Violence & Attention-Seeking Behaviour in Business


I watched an inspiring TED Talk from a Brazilian filmmaker, Julia Bacha, who was questioning why we only pay attention to violence in the Israel-Palestine conflict, and not to the nonviolent leaders who may one day bring peace to the region. For the last 8 years from her 2011 talk, she has dedicated her life to documenting the work of Israelis and Palestinians who are trying to end the conflict using peaceful means. She uses the case of a town called Budrus, who launched a successful peaceful resistance campaign against Israel to prevent them from building a wall on top of their village, which would have resulted in them losing 40% of their land, as well as free access to the rest of the West Bank.

She believes that unless we pay attention to nonviolent efforts, they become invisible – as if they never happened. But she has also seen first hand that if we do pay attention, they will multiply, which means their influence will grow in the overall conflict. Her vision is to give them attention so they can prove nonviolence works everywhere.

It’s the power of a click on the internet today (check out a great TED Talk from Sally Kohn on this here). When you click on that post about Renee Zellweger’s new face, or another Buzzfeed list about “11 Problems People Had In The 00’s”*, you are delivering it attention. That public display of attention often results in a financial uptick for the business or group behind it, and permits it to become louder.

*The list includes the fact we used to have to drive to the store to get a video, and then drive back to return it again – *cough* first world problems…

Julia uses a great analogy on the power of attention by appealing to the parents in the room:

The surest way to make your child throw increasingly louder tantrums is by giving him attention the first time he throws a fit.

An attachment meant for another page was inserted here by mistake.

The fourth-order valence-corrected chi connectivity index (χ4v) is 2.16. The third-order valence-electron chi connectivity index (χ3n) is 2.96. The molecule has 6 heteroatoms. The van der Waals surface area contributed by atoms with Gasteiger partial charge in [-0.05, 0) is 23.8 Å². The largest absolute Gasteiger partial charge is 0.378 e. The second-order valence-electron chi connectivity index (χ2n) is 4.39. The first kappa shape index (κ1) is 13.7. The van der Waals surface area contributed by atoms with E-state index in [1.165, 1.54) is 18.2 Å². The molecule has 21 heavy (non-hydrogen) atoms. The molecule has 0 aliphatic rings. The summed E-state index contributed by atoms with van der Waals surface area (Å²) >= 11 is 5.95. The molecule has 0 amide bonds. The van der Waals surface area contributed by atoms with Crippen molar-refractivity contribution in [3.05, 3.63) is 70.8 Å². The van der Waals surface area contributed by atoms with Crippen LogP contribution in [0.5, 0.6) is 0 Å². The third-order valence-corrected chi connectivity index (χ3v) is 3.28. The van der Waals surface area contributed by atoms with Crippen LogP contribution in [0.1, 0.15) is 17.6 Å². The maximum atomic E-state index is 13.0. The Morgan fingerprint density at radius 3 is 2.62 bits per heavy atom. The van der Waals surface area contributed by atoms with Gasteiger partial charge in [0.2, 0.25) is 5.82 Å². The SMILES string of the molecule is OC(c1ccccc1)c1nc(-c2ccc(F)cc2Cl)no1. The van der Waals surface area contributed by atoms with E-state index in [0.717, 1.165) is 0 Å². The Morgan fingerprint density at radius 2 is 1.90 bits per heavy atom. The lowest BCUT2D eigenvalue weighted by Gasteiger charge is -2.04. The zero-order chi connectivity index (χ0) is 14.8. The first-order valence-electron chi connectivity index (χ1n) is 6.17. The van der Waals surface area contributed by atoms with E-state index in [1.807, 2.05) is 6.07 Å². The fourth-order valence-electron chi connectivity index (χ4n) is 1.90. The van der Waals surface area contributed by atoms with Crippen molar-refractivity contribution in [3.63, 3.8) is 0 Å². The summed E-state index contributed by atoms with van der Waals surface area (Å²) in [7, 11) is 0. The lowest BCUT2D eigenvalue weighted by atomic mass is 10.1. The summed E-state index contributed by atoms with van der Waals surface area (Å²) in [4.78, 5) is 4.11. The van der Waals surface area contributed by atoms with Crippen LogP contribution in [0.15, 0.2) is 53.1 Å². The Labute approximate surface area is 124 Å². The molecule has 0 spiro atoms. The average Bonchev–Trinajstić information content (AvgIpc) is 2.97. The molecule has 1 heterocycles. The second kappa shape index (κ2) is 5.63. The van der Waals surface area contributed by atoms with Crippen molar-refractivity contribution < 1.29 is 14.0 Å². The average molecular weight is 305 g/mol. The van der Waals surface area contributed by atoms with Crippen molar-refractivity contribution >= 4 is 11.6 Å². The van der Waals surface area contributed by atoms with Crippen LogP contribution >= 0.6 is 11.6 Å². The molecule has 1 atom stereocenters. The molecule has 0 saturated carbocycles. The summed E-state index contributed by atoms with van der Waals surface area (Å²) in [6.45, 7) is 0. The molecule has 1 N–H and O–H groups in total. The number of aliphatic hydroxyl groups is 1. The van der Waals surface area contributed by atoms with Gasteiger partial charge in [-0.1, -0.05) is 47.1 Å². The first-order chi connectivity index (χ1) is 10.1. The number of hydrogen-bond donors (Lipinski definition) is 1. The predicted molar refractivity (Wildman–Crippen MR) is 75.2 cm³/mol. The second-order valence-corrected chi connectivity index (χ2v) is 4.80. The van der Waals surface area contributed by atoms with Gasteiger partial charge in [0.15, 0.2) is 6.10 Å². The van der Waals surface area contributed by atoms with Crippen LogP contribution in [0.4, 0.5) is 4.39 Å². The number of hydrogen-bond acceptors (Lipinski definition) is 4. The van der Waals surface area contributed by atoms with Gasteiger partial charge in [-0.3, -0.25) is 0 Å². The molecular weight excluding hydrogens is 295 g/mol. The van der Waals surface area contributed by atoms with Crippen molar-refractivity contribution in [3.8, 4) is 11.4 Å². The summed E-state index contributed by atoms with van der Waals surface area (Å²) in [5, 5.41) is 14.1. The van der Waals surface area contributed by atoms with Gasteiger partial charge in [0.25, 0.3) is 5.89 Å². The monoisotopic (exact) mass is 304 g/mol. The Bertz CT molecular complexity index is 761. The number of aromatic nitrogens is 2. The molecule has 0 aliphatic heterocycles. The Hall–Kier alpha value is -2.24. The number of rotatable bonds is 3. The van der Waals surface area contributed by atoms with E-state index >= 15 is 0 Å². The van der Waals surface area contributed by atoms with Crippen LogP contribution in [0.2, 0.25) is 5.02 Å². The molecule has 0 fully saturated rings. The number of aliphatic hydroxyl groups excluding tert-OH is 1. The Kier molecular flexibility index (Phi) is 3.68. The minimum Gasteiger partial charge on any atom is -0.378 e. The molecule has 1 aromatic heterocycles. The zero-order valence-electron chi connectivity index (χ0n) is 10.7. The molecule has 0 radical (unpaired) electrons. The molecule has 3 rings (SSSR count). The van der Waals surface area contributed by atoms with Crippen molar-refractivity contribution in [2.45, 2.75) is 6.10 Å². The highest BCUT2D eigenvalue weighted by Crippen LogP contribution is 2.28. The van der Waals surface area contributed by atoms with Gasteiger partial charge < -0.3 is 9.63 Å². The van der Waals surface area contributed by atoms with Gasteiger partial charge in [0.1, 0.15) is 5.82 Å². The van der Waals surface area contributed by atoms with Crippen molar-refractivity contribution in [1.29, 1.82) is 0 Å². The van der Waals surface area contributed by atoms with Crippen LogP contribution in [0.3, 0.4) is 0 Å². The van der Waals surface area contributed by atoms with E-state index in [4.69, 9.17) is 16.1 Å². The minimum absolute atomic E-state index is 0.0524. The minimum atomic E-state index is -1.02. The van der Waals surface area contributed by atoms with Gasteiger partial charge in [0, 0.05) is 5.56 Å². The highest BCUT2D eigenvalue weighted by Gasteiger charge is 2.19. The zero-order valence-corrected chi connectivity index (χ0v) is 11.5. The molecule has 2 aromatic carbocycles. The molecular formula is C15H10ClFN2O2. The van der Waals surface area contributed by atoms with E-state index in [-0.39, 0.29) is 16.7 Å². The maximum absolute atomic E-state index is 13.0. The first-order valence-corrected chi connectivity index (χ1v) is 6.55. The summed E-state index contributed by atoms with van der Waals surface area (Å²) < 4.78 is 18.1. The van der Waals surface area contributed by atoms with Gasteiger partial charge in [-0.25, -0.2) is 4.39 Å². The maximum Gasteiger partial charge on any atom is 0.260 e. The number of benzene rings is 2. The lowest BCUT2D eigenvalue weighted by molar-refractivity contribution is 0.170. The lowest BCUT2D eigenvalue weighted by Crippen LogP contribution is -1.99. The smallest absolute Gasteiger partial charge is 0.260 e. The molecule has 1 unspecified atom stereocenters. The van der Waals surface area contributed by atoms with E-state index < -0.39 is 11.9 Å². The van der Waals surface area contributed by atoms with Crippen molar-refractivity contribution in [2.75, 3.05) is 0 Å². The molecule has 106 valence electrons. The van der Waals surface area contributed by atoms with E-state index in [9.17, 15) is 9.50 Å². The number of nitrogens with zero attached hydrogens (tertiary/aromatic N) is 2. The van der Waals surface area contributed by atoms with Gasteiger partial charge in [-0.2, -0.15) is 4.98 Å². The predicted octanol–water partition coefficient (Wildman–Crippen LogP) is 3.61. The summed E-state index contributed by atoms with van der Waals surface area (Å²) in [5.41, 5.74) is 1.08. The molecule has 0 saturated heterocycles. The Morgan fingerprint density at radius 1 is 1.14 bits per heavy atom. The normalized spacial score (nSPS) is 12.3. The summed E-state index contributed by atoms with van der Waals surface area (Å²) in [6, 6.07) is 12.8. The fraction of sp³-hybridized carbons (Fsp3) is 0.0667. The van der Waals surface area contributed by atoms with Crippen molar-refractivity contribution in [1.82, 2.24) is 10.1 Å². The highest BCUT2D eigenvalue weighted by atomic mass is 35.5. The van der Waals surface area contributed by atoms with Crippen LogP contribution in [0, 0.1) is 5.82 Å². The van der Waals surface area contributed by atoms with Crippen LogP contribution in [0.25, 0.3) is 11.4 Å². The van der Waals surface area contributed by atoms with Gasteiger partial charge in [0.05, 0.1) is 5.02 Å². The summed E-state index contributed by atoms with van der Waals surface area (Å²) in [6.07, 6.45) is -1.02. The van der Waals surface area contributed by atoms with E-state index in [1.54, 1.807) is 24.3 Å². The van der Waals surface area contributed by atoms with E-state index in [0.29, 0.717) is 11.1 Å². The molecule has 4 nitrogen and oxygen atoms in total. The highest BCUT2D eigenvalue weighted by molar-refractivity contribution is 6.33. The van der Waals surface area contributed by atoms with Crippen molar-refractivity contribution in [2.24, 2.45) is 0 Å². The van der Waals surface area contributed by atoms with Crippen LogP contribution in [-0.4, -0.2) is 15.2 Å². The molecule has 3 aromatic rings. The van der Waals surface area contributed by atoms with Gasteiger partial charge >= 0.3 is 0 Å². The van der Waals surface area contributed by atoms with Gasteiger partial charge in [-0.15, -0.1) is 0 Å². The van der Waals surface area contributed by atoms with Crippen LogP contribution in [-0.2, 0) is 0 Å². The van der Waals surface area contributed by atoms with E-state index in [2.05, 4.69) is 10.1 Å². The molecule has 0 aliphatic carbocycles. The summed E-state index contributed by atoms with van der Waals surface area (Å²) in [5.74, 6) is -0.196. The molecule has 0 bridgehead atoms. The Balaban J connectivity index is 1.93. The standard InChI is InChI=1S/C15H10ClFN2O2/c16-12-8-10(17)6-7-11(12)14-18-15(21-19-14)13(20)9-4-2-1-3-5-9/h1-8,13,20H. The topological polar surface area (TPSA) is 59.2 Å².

This made me think about the power of attention in business.

Acts of unproductive behaviour (talking over people, rudeness, whingeing, ego, and blaming, just to name a few) in the workplace, are all a functional behaviour – because we have learnt at one point or another that we can get attention out of it. The same applies to relationships in your personal life. Like violence, it is all a form of theatre seeking an audience to it’s cause.

As mass media rewards violence by giving shootings, bombings, and death it’s undivided attention, we award the attention-seekers in business with the same. When we give our attention to those who display unproductive behaviours, we tilt the balance of power further in their favour. Employees will see that the only way to get attention and recognition is by fitting in with those same unproductive cultural norms.

The behaviour of businesses, and any other groups for that matter, can be influenced for the better when we:

  1. Recognise the power of our attention, and
  2. Where we choose to focus it. 

So let’s pay attention to nonviolence. Let’s click on the things we actually want to see more of. And let’s develop a business culture that recognises and gives attention to those who display productive behaviours. Let’s correct the balance of power by changing how we award our attention.

You can watch Julia Bacha’s 11 minute TED Talk here.

How do you see the power of attention manifest itself in your own work and/or life? 


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